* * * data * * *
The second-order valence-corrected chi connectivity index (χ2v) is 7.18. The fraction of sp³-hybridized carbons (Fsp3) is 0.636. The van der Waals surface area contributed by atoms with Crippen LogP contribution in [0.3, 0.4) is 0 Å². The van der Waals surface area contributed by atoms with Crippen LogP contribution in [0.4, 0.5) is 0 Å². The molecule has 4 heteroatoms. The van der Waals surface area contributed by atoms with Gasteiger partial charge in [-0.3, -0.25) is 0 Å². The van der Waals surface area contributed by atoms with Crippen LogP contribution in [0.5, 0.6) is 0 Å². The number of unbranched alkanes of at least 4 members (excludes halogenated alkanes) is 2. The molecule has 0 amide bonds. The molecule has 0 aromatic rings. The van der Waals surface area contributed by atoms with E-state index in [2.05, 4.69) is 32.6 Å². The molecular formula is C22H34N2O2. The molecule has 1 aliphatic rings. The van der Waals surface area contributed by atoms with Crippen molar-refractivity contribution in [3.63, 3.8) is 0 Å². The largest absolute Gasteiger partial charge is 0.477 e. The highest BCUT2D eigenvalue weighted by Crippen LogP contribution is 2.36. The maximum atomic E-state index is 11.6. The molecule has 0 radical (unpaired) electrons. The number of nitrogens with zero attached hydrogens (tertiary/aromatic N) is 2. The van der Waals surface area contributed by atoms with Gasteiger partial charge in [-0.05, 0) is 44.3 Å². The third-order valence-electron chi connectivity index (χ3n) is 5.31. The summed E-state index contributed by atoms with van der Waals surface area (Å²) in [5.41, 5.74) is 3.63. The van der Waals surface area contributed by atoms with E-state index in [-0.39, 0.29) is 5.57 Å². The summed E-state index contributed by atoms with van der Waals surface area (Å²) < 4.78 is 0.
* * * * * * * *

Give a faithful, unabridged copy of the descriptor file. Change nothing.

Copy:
The second-order valence-corrected chi connectivity index (χ2v) is 7.18. The fraction of sp³-hybridized carbons (Fsp3) is 0.636. The van der Waals surface area contributed by atoms with Crippen LogP contribution in [0.3, 0.4) is 0 Å². The van der Waals surface area contributed by atoms with Crippen LogP contribution in [0.4, 0.5) is 0 Å². The molecule has 4 heteroatoms. The van der Waals surface area contributed by atoms with Gasteiger partial charge in [-0.3, -0.25) is 0 Å². The van der Waals surface area contributed by atoms with Crippen LogP contribution in [0.5, 0.6) is 0 Å². The number of unbranched alkanes of at least 4 members (excludes halogenated alkanes) is 2. The molecule has 0 amide bonds. The molecule has 0 aromatic rings. The van der Waals surface area contributed by atoms with E-state index in [2.05, 4.69) is 32.6 Å². The molecular formula is C22H34N2O2. The molecule has 1 aliphatic rings. The van der Waals surface area contributed by atoms with Crippen molar-refractivity contribution in [3.63, 3.8) is 0 Å². The largest absolute Gasteiger partial charge is 0.477 e. The highest BCUT2D eigenvalue weighted by Crippen LogP contribution is 2.36. The maximum atomic E-state index is 11.6. The molecule has 0 radical (unpaired) electrons. The number of nitrogens with zero attached hydrogens (tertiary/aromatic N) is 2. The van der Waals surface area contributed by atoms with Gasteiger partial charge in [-0.05, 0) is 44.3 Å². The third-order valence-electron chi connectivity index (χ3n) is 5.31. The summed E-state index contributed by atoms with van der Waals surface area (Å²) in [5.41, 5.74) is 3.63. The van der Waals surface area contributed by atoms with E-state index in [-0.39, 0.29) is 5.57 Å². The summed E-state index contributed by atoms with van der Waals surface area (Å²) < 4.78 is 0.